[UK]‘Dagonet’ ‘A Plank Bed Ballad ’ in Referee 12 Feb. n.p.: If I pipe a good chat, why, I touch for the wedge, / But I’m not a ‘particular’ robber.
[UK]E. Pugh City Of The World 260: He’ll see a parcel of wedge – which is plate – into the pot right under the noses o’ the splits.
[UK]Northern Whig 12 Sept. 8/6: I couldn’t pipe no peter, and no wedge worth a hog.
[US]Monteleone Criminal Sl. (rev. edn).

3. (UK Und.) a silver buckle.

[UK] Ordinary of Newgate Accounts 8 Nov. [Internet] He told Dr. Fluellin, he had seen a Tale, (a Sword) a Scout, (a Watch) a Calm and Shade, (a Hat and Wig) a Brace of Wedges, (Silver Buckles) and an outside Toge, (a Cloak).
[UK]Ordinary of Newgate Account 31 July [Internet] We [...] took his § Wedges out of his ‖ Stomps [...] § Buckles.

4. (UK Und.) a receiver [? backsl. Jew; ? the silver plate was melted down into wedges by receivers].

[UK]J. Ware Passing Eng. of the Victorian Era 260/1: Wedge (Thieves’). Jew. A wedge fixes objects or breaks them up. So a Jew-fence, in relation with thieves, or a Jew ordinary, in his everyday business, is supposed to ’wedge the other.

5. a thick, chunky roll of banknotes, usu. folded in half; thus a large amount of money or wealth in general.

[UK]D. Powis Signs of Crime 207: Wedge Large number of banknotes folded once.
[UK]N. Barlay Curvy Lovebox 11: ‘Iss loads innit’ [...] ‘Yeah a wedge.’.
[UK]I. Welsh Filth 256: Tidy fanny wi real brains always take the short-cut by marrying wedge and getting sorted out with some plastic.
[UK]J.J. Connolly Layer Cake 19: Morty is rubbing the wedge up against his bollocks.
[UK]N. Barlay Hooky Gear 12: Each an every truck is a wedge a proper wedge. Which is to say a livin.
[UK]Guardian Society 13 July [Internet] He’s had a wedge of money.

6. in specific use of sense 5, a bribe.

[UK]T. Black Gutted 249: Rab feeds Jonny a wedge to turn a blindy to the dog fights.

In compounds

wedge-hunting (n.)

(UK Und.) stealing silver-plate or silver watches.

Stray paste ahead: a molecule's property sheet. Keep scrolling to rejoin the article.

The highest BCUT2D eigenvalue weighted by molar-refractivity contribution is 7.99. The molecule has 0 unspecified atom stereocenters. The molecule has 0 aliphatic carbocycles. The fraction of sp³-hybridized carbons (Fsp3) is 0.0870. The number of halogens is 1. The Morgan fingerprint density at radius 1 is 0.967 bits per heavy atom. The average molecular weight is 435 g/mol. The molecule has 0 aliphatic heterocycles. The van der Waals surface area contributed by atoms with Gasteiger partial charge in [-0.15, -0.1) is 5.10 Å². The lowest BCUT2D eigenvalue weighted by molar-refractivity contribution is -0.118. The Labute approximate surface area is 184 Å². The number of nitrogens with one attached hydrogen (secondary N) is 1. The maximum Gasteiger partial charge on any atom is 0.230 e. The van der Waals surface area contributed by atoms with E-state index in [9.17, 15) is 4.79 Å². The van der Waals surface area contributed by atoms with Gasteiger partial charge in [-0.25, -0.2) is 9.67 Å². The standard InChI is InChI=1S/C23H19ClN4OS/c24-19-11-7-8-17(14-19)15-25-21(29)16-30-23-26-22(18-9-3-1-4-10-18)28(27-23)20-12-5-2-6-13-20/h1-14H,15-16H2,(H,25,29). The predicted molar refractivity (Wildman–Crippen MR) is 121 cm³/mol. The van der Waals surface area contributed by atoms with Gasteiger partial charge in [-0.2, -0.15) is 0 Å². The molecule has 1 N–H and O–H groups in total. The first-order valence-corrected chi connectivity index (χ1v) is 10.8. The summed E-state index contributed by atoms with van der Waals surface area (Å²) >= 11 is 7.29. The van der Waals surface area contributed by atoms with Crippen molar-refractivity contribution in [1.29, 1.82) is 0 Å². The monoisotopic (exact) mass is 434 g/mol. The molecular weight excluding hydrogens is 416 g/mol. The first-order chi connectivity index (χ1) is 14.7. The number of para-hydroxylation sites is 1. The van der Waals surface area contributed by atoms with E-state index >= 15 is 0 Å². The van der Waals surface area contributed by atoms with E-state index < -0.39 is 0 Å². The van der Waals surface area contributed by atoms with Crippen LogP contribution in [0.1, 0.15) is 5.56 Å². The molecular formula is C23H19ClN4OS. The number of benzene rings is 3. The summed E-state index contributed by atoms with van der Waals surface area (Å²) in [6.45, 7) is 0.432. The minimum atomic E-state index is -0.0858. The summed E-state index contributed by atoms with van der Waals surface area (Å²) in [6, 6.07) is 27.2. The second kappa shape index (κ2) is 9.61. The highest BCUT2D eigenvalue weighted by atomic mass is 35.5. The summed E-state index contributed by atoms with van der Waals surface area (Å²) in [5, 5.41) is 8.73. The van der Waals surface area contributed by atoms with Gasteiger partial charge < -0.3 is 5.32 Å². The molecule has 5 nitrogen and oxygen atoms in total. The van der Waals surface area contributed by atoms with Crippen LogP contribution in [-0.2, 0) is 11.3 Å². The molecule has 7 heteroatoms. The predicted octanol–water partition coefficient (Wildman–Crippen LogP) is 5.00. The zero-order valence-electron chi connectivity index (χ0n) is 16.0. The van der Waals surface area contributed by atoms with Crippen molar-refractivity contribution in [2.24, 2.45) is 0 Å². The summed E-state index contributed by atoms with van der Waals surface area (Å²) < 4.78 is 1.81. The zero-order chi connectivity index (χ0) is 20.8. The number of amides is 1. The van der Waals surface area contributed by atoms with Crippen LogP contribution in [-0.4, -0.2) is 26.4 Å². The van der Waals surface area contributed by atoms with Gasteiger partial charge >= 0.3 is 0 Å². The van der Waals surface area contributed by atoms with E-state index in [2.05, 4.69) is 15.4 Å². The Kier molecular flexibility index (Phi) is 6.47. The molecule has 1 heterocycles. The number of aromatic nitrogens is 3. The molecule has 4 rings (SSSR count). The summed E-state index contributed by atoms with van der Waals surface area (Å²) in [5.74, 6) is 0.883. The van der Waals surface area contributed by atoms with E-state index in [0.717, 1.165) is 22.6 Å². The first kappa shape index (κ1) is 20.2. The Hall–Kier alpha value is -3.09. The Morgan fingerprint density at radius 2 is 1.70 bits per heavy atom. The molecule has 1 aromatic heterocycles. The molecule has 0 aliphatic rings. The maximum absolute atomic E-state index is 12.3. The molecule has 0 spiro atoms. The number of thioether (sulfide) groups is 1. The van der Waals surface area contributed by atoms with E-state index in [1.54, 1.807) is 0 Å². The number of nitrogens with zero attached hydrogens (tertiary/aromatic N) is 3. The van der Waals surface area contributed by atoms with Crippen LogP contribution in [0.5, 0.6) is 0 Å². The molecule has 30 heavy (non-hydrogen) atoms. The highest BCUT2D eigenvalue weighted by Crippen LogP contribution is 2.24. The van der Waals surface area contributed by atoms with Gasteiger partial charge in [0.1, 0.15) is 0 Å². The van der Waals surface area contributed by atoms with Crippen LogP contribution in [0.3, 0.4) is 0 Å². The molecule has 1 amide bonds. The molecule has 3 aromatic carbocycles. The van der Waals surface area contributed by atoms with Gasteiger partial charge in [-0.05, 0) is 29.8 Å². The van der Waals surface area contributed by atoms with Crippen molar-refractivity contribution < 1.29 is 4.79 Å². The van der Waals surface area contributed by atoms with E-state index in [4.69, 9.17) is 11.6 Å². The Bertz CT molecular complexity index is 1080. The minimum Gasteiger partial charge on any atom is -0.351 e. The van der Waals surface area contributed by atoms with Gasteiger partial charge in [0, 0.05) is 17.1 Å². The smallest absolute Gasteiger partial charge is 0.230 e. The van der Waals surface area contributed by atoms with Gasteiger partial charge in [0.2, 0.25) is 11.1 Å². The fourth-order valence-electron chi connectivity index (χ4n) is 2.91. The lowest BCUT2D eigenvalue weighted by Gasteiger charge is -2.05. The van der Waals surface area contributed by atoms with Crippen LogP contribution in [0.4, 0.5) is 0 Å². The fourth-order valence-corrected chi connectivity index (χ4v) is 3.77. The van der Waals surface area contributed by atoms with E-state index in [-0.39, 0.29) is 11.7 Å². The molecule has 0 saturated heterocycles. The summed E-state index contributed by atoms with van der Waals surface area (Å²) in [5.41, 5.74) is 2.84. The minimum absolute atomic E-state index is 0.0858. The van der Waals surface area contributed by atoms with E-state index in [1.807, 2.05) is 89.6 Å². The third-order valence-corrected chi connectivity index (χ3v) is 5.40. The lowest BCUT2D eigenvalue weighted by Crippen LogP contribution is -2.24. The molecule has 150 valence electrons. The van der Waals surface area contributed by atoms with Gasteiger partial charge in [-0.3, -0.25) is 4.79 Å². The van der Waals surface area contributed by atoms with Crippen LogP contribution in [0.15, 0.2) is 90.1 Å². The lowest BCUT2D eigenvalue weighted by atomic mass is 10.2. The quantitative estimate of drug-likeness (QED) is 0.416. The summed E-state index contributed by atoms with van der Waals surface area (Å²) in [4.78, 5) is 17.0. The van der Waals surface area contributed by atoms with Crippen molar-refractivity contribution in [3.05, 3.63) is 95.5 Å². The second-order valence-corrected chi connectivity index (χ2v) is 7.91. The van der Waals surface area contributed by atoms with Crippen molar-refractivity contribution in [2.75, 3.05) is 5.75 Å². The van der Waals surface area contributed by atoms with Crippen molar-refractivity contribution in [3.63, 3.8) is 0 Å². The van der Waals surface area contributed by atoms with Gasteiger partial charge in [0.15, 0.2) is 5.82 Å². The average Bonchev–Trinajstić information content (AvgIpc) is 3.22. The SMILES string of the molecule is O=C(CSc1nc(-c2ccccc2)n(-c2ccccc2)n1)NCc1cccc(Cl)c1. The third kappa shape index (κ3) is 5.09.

[UK] ‘Autobiog. of a Thief’ in Macmillan’s Mag. (London) XL 501: I will go to London Bridge rattler (railway) and take a deaner ride and go wedge-hunting (stealing plate).

In phrases

wedged (adj.)

1. abundant in silver, e.g. of table decorations.

[UK]Egan Anecdotes of the Turf, the Chase etc. 185: The table was well wedged* from one end of it to the other. *Lots of silver plate.

2. (also wedged up) well-off, rich.

[UK]T. Hill Underground 47: First Saturday of the month, isn’t it? I’m well wedged.
[UK]N. Barlay Crumple Zone 25: — Told you about him sure I did. — Only tha’ he was wedged up.
[UK]T. Black Gutted 109: Did you check the clobber [...] They’re wedged up, wee bastards.
wedge up (v.)

1. to amass money.

[UK]Guardian Guide 1–7 Apr. 59: Four East geezers [...] end up owing half a million to local gangster, ‘Hatchet’ Harry, with a week to wedge up.

2. to hand over money.

[UK]N. Barlay Hooky Gear 123: Meantime I’ll wedge you up. Even sort you out some new garms for kick-off.

SE in slang uses

In compounds

wedgeass (n.) [SE wedge + -ass sfx]

(US) a general term of abuse; thus wedge-assed adj.

[US]L. Uris Battle Cry (1964) 134: Don’t be a wedgeass all your life.
[US](con. 1950) E. Frankel Band of Brothers 6: You . . . wedge-assed hillbilly. [Ibid.] 187: Shut up [..] Or I’ll make you walk, you wedgeass.
wedgehead (n.)

one who has a ‘wedge’ haircut; also attrib.

[UK]K. Sampson Awaydays 4: Liverpool started the wedgehead look last season.